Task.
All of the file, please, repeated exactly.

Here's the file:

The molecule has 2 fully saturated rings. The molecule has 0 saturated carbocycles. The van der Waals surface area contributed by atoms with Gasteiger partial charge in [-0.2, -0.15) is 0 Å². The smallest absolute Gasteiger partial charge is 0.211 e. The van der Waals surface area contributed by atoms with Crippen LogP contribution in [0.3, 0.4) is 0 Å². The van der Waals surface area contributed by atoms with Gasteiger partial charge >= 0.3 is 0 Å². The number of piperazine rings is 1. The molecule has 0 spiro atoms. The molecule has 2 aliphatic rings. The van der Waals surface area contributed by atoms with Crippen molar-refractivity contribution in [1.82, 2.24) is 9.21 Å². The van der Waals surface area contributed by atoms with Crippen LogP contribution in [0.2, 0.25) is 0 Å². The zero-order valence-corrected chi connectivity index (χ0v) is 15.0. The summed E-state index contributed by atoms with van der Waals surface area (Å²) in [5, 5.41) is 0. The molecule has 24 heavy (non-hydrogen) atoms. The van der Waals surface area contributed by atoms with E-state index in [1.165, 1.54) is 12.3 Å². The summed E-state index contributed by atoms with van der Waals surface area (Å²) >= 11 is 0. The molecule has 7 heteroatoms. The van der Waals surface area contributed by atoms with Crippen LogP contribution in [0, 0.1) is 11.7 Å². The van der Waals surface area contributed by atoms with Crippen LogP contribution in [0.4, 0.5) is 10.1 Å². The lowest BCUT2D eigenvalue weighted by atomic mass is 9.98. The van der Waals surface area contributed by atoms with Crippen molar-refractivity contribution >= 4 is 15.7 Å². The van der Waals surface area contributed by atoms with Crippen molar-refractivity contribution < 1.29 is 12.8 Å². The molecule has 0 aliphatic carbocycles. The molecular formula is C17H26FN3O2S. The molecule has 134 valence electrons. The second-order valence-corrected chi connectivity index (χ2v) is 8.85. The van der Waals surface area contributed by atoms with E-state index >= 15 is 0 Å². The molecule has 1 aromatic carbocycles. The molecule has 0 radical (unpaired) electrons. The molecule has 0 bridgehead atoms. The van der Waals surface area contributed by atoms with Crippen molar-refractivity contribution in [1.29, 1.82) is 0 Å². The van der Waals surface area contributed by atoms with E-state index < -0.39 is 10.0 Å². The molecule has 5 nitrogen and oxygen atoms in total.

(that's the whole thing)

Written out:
The molecule has 2 fully saturated rings. The molecule has 0 saturated carbocycles. The van der Waals surface area contributed by atoms with Gasteiger partial charge in [-0.2, -0.15) is 0 Å². The smallest absolute Gasteiger partial charge is 0.211 e. The van der Waals surface area contributed by atoms with Crippen LogP contribution in [0.3, 0.4) is 0 Å². The van der Waals surface area contributed by atoms with Gasteiger partial charge >= 0.3 is 0 Å². The number of piperazine rings is 1. The molecule has 0 spiro atoms. The molecule has 2 aliphatic rings. The van der Waals surface area contributed by atoms with Crippen molar-refractivity contribution in [1.82, 2.24) is 9.21 Å². The van der Waals surface area contributed by atoms with Crippen LogP contribution in [0.2, 0.25) is 0 Å². The zero-order valence-corrected chi connectivity index (χ0v) is 15.0. The summed E-state index contributed by atoms with van der Waals surface area (Å²) in [5, 5.41) is 0. The molecule has 24 heavy (non-hydrogen) atoms. The van der Waals surface area contributed by atoms with E-state index in [1.165, 1.54) is 12.3 Å². The summed E-state index contributed by atoms with van der Waals surface area (Å²) >= 11 is 0. The molecule has 7 heteroatoms. The van der Waals surface area contributed by atoms with Crippen LogP contribution in [0, 0.1) is 11.7 Å². The van der Waals surface area contributed by atoms with Crippen LogP contribution in [0.4, 0.5) is 10.1 Å². The lowest BCUT2D eigenvalue weighted by atomic mass is 9.98. The van der Waals surface area contributed by atoms with Crippen molar-refractivity contribution >= 4 is 15.7 Å². The van der Waals surface area contributed by atoms with Crippen molar-refractivity contribution < 1.29 is 12.8 Å². The molecule has 0 aliphatic carbocycles. The molecular formula is C17H26FN3O2S. The molecule has 134 valence electrons. The second-order valence-corrected chi connectivity index (χ2v) is 8.85. The van der Waals surface area contributed by atoms with E-state index >= 15 is 0 Å². The molecule has 1 aromatic carbocycles. The molecule has 0 radical (unpaired) electrons. The molecule has 0 bridgehead atoms. The van der Waals surface area contributed by atoms with Crippen molar-refractivity contribution in [1.29, 1.82) is 0 Å². The van der Waals surface area contributed by atoms with E-state index < -0.39 is 10.0 Å². The molecule has 5 nitrogen and oxygen atoms in total.